Hey Kids! Help Save Our Fighting Men
How Warren County youth supported the war effort in WWII
by Dave Waite
The move into World War II by the United States brought about many changes for this country’s citizens. The most important was in the lives of the sixteen million men and women who served during those years and of course the over four hundred thousand who gave their lives, making the ultimate sacrifice for their country.
Back at home communities coped with rationing of gasoline, sugar, tires, and other products to support the war effort. Other steps that both young and old in this country were asked to do was buy war bonds and collect scrap metal and rubber. Likely the most unusual item was the collection of milkweed pods, something desperately needed by the navy for life preservers. As we will see, the young people of Warren County stepped up and did their part to harvest milkweed and help protect the lives of servicemen and women.
Only hours after Pearl Harbor, Japan attacked the Philippines and the American forces stationed there then. This successful invasion gave Japan control of the Dutch East Indies’ oil reserves and access to abundant raw materials in the region. One of these resources was kapok, a fiber obtained from the kapok tree that grows in the rainforests of Asia. The fiber, light and very buoyant, was used in life preservers by both the military and civilians.
As a replacement of this critical component of life vests was needed, the American industry began searching for likely alternatives. The most effective substitute was milkweed floss, with tests showing that a pound of this fiber would keep an adult afloat for over 40 hours. Milkweed was quickly given the status of a wartime strategic material and the government allocated funds for its collection and processing.
Soon the call went out to our youth to pick milkweed pods, with open mesh bags being distributed to schools in regions where milkweed was prevalent. In North Creek, bags were distributed to school children who quickly spread out across the area to collect pods. The North Creek News Enterprise on October 4th, 1944, praised these efforts saying, “It is pleasing to see the cooperation of our students in this project as the floss is used for life jackets which might be worn by former schoolmates.” In nearby Johnsburg, the nineteen students at the Sodom school collected and dried eighteen bags of milkweed pods during the Autumn of 1944.
In Minera, the Boy Scouts stepped up to collect milkweed floss for the war effort. With one-half million pounds needed to make life vests for the military in 1944, every bag picked was vitally important. The milkweed needed to be picked before they broke open and scattered the floss, leaving only a small window of opportunity to collect the pods. Once filled, the mesh collection bags were hung outside to dry, with two bags needed to fill one life vest.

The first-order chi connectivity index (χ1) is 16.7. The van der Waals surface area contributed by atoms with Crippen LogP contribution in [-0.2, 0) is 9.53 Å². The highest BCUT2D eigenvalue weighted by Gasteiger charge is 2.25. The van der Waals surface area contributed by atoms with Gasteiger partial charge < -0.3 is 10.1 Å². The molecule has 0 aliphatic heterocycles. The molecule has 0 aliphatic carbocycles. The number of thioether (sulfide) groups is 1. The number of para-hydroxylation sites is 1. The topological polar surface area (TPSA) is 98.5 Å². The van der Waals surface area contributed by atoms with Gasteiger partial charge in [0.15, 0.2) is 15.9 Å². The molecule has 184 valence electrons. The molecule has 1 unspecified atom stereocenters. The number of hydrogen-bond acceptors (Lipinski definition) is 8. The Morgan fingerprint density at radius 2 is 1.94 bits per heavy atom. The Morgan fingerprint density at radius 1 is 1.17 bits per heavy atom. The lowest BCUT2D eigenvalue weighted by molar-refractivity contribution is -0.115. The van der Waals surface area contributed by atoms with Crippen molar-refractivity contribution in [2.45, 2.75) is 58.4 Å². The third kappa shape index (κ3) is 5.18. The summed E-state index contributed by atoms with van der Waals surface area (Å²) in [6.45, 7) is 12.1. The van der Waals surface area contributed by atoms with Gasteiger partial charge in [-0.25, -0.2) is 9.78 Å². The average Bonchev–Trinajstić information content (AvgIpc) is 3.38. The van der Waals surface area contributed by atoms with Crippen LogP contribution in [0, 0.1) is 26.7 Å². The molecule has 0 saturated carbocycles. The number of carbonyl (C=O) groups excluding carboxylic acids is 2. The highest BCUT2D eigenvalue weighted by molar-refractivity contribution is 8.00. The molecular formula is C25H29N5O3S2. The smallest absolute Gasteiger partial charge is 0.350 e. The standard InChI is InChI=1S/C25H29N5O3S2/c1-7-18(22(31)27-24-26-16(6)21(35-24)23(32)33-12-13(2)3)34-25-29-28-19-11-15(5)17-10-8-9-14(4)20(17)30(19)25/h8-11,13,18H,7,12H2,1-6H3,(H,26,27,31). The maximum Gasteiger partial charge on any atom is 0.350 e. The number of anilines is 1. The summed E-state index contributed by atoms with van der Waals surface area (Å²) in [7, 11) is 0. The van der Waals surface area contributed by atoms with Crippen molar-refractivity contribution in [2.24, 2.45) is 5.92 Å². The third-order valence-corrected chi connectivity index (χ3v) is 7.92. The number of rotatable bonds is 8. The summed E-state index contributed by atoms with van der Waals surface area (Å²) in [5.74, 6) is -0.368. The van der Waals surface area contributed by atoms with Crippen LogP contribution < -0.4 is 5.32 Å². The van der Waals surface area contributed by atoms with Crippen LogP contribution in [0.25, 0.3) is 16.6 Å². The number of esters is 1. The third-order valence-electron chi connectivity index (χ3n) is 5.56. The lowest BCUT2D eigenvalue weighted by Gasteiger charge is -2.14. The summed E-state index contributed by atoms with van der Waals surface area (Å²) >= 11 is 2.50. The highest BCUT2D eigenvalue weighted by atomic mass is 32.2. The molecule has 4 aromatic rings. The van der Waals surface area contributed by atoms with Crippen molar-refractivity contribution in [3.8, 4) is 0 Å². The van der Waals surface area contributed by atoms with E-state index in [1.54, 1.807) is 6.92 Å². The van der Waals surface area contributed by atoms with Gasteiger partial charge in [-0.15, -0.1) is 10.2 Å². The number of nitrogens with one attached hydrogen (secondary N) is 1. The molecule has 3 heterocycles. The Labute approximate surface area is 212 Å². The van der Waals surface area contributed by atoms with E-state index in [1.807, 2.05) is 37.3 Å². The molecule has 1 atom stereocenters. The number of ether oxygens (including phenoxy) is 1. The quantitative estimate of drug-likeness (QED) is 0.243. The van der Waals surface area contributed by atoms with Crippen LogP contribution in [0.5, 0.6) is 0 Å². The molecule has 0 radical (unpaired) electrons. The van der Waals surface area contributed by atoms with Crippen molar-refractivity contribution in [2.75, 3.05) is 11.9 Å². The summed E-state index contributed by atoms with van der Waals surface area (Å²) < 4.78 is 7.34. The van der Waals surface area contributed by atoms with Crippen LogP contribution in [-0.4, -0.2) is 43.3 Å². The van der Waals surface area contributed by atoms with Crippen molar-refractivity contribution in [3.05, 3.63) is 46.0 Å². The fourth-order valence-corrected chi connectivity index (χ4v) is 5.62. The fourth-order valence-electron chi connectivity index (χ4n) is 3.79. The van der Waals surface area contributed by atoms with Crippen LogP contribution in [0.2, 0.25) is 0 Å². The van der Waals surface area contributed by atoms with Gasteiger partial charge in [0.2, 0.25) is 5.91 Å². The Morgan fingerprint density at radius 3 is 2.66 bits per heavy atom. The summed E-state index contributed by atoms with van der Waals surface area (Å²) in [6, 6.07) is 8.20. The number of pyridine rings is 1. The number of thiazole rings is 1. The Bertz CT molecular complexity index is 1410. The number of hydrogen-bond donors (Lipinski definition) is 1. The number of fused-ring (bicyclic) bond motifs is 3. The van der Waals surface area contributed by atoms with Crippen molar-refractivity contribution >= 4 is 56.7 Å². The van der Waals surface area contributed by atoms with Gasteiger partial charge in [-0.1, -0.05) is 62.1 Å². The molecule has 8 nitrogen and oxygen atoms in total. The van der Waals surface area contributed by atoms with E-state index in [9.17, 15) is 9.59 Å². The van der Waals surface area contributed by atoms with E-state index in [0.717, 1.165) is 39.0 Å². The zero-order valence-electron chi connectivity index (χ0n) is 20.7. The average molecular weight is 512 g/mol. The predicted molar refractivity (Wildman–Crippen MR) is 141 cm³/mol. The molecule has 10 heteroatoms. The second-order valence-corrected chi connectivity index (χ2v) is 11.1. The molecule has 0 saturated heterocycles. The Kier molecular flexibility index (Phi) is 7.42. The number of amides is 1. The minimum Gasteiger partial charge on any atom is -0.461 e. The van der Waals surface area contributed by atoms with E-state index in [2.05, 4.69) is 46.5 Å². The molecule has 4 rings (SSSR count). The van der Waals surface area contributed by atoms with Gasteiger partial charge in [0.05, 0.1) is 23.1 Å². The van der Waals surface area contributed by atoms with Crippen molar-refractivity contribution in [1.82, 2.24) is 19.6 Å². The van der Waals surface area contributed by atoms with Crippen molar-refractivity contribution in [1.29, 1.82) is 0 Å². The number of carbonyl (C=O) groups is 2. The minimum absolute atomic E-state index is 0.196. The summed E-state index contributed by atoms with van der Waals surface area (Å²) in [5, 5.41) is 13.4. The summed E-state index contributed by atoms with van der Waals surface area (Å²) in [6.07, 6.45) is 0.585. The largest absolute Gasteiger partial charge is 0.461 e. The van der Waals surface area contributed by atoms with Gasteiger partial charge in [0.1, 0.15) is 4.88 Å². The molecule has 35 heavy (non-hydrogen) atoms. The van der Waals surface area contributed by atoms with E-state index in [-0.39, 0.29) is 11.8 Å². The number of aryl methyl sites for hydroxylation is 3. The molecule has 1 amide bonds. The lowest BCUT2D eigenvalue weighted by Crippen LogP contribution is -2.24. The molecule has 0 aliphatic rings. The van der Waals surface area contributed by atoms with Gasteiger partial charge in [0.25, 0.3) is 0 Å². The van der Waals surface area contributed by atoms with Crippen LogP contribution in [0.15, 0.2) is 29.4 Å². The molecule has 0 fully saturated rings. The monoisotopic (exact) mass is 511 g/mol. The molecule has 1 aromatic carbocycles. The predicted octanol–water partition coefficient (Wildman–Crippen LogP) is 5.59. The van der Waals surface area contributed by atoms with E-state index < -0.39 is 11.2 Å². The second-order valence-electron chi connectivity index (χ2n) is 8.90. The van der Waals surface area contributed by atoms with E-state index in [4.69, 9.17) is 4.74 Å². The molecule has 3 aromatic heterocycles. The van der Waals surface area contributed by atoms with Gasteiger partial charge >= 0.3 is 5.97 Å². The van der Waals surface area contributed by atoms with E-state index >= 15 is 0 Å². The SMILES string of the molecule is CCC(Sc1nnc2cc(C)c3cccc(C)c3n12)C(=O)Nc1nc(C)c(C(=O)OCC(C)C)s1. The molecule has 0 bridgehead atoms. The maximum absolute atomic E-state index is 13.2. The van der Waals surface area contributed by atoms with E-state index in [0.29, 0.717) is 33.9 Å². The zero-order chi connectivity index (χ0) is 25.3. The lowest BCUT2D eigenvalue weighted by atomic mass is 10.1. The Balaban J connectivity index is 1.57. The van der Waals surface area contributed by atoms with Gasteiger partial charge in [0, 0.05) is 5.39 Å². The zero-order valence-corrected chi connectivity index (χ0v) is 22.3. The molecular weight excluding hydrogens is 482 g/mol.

Across New York State, members of local 4H clubs roamed roads collecting milkweed from fencerows and open fields. Their efforts paid off handsomely as they collected enough pods to produce 125,000 life jackets. Lifelong Saratoga County resident Marion Crandall shared this memory of that time while growing up in Bacon Hill, a farming community near Schuylerville:
In the orchard there were a lot of milkweeds… they needed kapok for the war…for life preservers…it was a 4-H project, so we went to the orchard, picked milkweed pods, and put them in big onion bags, mesh bags.
In many counties, it was the 4-H Club agents who oversaw the work of distributing the collection bags to local high schools. One example was Samuel B Dorrance the agent for Rensselaer County who passed out two thousand of these open mesh bags. In a newspaper account of his efforts, published in the September 15, 1944, Troy Record, he gave these instructions for collecting the pods:
When the seeds are brown, the pods are ready for picking but definitely not before, as they will mold, he said. “those in the northern part of the county are not yet ready. It isn’t necessary to examine each pod if a test shows that the majority of the seeds are ripe.”
He continued with the necessity of leaving the bags out to dry for at least two weeks, preferably hanging them from a fence at least a foot off the ground, after which they could be brought indoors.
With the close of the war in September of 1945, collection of milkweed floss was no longer necessary, and the program was ended. While it is impossible to count the number of lives that were saved through this work by the children of Warren County, what they accomplished was vitally important to the war effort and even now we can look back with pride at what they achieved.
Sources for this article were the online resources at history.house.gov, 4-hhistorypreservation.com, and the newspaper archives at nyshistoricnewspapers.org and fultonsearch.org.